Many companies or organizations view career planning as closely tied to the nature and activities of the company's business. Employees, on the other hand, want to get involved with their individual career planning, which includes self evaluation and their relationships to job skills and workplace conditions, especially focusing on how career development could affect their future in their job or profession (Griffin, 1993). …

The rest of this article is only available to active members of Questia

Already a member? Log in now.

Notes for this article

Add a new note
If you are trying to select text to create highlights or citations, remember that you must now click or tap on the first word, and then click or tap on the last word.
One moment ...
Default project is now your active project.
Project items
Notes
Cite this article

Cited article

Style
Citations are available only to our active members.
Buy instant access to cite pages or passages in MLA 8, MLA 7, APA and Chicago citation styles.

(Einhorn, 1992, p. 25)

(Einhorn 25)

(Einhorn 25)

1. Lois J. Einhorn, Abraham Lincoln, the Orator: Penetrating the Lincoln Legend (Westport, CT: Greenwood Press, 1992), 25, http://www.questia.com/read/27419298.

Note: primary sources have slightly different requirements for citation. Please see these guidelines for more information.

Cited article

Career and Training in the New Economy: A Study Focused to Small Scale Enterprises Located in OSTIM Organized Industrial Region in Ankara/Turkey
Settings

Settings

Typeface
Text size Smaller Larger Reset View mode
Search within

Search within this article

Look up

Look up a word

  • Dictionary
  • Thesaurus
Please submit a word or phrase above.
Print this page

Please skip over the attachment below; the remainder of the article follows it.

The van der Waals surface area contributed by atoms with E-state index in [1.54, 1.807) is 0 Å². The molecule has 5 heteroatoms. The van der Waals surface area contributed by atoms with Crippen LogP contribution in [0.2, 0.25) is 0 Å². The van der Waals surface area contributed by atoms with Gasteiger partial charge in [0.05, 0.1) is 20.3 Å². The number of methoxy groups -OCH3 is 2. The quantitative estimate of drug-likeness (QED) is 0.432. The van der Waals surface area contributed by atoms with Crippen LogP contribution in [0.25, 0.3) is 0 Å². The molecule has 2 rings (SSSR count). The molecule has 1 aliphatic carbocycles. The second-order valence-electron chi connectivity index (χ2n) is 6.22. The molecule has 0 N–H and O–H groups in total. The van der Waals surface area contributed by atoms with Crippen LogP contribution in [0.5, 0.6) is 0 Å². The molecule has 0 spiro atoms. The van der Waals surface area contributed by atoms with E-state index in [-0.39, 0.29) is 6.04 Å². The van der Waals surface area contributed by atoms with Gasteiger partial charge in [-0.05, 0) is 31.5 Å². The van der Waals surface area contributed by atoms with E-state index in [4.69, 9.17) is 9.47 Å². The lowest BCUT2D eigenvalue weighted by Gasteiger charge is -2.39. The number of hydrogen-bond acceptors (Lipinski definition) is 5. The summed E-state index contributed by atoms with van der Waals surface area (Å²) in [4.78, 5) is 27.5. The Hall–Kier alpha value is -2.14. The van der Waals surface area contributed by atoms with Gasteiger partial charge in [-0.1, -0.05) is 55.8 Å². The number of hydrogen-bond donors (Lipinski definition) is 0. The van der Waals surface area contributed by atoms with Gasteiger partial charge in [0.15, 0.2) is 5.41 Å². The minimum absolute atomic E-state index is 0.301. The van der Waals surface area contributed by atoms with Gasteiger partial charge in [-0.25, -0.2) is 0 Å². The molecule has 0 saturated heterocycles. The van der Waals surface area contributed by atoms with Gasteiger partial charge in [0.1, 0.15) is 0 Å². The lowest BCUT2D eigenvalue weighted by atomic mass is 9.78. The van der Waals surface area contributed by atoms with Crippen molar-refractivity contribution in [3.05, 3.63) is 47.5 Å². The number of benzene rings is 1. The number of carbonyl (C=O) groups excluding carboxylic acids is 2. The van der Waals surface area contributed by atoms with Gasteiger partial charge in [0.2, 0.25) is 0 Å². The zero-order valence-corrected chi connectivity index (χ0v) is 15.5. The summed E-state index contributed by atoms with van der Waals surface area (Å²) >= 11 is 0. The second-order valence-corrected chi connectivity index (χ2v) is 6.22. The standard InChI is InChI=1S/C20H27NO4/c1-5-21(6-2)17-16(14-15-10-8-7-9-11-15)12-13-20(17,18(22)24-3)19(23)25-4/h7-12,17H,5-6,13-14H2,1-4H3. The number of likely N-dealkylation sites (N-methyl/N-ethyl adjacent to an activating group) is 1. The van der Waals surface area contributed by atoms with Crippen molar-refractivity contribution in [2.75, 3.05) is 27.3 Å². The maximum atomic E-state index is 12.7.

Print this page

Why can't I print more than one page at a time?

Help
Full screen
Items saved from this article
  • Highlights & Notes
  • Citations
Some of your highlights are legacy items.

Highlights saved before July 30, 2012 will not be displayed on their respective source pages.

You can easily re-create the highlights by opening the book page or article, selecting the text, and clicking “Highlight.”

matching results for page

    Questia reader help

    How to highlight and cite specific passages

    1. Click or tap the first word you want to select.
    2. Click or tap the last word you want to select, and you’ll see everything in between get selected.
    3. You’ll then get a menu of options like creating a highlight or a citation from that passage of text.

    OK, got it!

    Cited passage

    Style
    Citations are available only to our active members.
    Buy instant access to cite pages or passages in MLA 8, MLA 7, APA and Chicago citation styles.

    "Portraying himself as an honest, ordinary person helped Lincoln identify with his audiences." (Einhorn, 1992, p. 25).

    "Portraying himself as an honest, ordinary person helped Lincoln identify with his audiences." (Einhorn 25)

    "Portraying himself as an honest, ordinary person helped Lincoln identify with his audiences." (Einhorn 25)

    "Portraying himself as an honest, ordinary person helped Lincoln identify with his audiences."1

    1. Lois J. Einhorn, Abraham Lincoln, the Orator: Penetrating the Lincoln Legend (Westport, CT: Greenwood Press, 1992), 25, http://www.questia.com/read/27419298.

    Cited passage

    Thanks for trying Questia!

    Please continue trying out our research tools, but please note, full functionality is available only to our active members.

    Your work will be lost once you leave this Web page.

    Buy instant access to save your work.

    Already a member? Log in now.

    Search by... Author
    Show... All Results Primary Sources Peer-reviewed

    Oops!

    An unknown error has occurred. Please click the button below to reload the page. If the problem persists, please try again in a little while.